Created 17/03/2016 Updated 14/01/2020

Research Topics

© B. Charrier

We aim to identify the list of factors which control how macroalgae build their body.

Brown algae display diverse body architectures with a wide range of morphological complexities involving specialised  organs (stipe, holdfast, pneumatocysts), vascular tissue (kelp) and complex reproductive organs (receptacle).

Their vegetative cells are non-motile, photosynthetic and surrounded by a cell wall. Because of their marine environment, they experience high osmotic pressure variations, dehydration and strong mechanical forces.

Therefore, in addition to the endogenous factors (e.g. macroalgal gene products, cell-cell communication), the exogenous factors play important roles in macroalgal development and morphogenesis.

To identify these factors, we use a large pannel of cellular, molecular and genetic approaches and techniques (laser capture microdissection, genome-wide transcriptomics, mutant analysis, atomic force microscopy, cell immunolocalisation, electron microscopy).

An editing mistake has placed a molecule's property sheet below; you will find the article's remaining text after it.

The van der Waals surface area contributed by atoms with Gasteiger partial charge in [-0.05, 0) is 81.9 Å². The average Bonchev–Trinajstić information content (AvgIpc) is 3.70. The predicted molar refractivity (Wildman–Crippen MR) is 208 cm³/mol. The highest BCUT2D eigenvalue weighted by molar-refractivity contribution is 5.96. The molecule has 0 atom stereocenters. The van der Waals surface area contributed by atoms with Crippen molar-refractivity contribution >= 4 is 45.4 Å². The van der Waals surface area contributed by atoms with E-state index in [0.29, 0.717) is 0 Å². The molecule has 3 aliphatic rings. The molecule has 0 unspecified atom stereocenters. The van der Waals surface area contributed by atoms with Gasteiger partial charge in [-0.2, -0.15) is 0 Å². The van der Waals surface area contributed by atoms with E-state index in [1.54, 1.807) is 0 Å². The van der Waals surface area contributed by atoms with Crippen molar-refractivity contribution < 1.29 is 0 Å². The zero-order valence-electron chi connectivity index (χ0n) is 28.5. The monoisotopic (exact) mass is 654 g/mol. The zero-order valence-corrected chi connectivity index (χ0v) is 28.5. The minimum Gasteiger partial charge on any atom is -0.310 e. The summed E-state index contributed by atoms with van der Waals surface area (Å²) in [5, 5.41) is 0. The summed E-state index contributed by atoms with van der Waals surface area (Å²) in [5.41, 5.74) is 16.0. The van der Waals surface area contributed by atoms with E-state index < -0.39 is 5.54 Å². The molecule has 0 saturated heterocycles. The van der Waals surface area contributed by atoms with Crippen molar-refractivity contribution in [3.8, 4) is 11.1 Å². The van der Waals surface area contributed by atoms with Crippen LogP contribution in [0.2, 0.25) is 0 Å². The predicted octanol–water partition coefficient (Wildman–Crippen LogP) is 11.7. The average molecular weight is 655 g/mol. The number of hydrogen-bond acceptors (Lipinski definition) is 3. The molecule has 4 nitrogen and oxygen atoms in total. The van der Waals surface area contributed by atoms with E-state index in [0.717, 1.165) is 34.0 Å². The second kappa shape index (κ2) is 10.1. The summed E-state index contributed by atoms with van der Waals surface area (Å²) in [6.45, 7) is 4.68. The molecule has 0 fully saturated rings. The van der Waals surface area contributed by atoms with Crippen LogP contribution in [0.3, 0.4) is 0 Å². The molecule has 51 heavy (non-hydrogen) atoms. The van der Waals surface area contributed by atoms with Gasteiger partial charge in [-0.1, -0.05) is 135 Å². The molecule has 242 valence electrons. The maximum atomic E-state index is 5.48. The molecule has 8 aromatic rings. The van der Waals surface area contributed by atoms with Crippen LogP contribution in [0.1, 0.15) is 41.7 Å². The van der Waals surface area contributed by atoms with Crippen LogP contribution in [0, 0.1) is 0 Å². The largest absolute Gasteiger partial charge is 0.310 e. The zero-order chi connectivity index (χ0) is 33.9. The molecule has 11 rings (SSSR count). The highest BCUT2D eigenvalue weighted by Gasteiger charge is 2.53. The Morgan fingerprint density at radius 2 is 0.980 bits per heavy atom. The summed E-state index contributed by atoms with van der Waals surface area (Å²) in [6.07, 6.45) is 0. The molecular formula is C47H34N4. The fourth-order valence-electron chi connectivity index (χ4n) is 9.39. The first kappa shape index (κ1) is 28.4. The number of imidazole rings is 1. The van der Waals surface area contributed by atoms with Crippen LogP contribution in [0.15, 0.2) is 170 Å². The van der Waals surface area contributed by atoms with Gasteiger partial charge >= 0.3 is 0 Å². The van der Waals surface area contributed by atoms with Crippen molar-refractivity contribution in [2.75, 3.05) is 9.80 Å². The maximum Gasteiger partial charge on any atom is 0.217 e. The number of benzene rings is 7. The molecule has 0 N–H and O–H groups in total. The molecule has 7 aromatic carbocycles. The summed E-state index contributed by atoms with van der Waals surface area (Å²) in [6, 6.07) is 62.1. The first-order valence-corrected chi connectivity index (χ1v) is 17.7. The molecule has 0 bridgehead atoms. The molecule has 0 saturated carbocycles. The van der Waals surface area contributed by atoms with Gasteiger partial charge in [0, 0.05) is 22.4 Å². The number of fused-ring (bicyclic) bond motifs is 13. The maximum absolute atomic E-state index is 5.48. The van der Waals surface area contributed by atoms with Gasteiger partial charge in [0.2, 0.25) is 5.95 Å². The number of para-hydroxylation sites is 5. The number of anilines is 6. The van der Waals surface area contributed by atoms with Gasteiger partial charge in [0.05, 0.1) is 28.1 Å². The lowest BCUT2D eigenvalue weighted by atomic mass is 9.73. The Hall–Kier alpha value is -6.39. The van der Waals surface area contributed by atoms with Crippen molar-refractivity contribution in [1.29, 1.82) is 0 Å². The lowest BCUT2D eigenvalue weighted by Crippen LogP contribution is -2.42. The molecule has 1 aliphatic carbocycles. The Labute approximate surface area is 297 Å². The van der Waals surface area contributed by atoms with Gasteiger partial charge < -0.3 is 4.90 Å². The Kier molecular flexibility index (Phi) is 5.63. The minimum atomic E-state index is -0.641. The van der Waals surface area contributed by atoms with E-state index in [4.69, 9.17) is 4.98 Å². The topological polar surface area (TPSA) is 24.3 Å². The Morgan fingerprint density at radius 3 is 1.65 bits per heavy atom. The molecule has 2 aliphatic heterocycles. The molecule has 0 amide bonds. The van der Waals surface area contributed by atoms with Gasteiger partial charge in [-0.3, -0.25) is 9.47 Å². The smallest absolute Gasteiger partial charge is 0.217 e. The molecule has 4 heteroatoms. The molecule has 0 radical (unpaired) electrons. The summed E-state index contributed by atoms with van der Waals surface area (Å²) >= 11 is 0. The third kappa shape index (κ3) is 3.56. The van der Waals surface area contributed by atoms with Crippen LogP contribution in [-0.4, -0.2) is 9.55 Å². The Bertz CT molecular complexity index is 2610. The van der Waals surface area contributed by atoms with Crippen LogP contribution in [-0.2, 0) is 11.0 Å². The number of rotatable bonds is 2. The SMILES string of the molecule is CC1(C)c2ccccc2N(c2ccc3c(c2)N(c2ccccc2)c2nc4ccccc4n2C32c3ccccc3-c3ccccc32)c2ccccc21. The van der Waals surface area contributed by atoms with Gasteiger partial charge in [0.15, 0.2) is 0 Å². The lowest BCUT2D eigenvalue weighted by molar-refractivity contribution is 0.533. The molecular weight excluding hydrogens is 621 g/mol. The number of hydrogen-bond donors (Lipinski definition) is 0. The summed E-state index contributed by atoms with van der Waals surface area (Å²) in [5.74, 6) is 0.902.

We initiated our study in the filamentous brown alga Ectocarpus siliculosus, because its morphology is simple and basic: a string of cells, which ultimately branches. Re-iteration of this process leads to a bushy organism 1 cm wide.

Therefore, to encompass the overall developmental pattern, we study:

  • 1- Tip growth: Early growth of the sporophyte filament is primarily ensured by apical cell elongation and division
  • 2- Cell differentiation: Apical cylindrical cells progressively differentiate into spherical cells
  • 3- Branching: primary filaments initiate branching at the ~ 10 cell stage. Re-iterative branching pattern on further filaments gives rise to the final body morphology


Illustration: Time-lapse movie of young Ectocarpus sporophytes (movie speed approx. 1 image / h; 40000x real life speed).

© B. Charrier

Ectocarpus Sporophyte Development


Development of the parenchymatous seaweed Saccharina

© B. Charrier

Saccharina sporophytes develop parenchymatous thallus. We aim to figure out how its large blade (several meters long) is produced, in regard to the patterns of cell division and cell differentiation, and the mechanisms of cell-cell communication within this tissue (local or large-range).

We used techniques such as time-lapse video to assess the growth dynamic of this alga in in vitro cultures.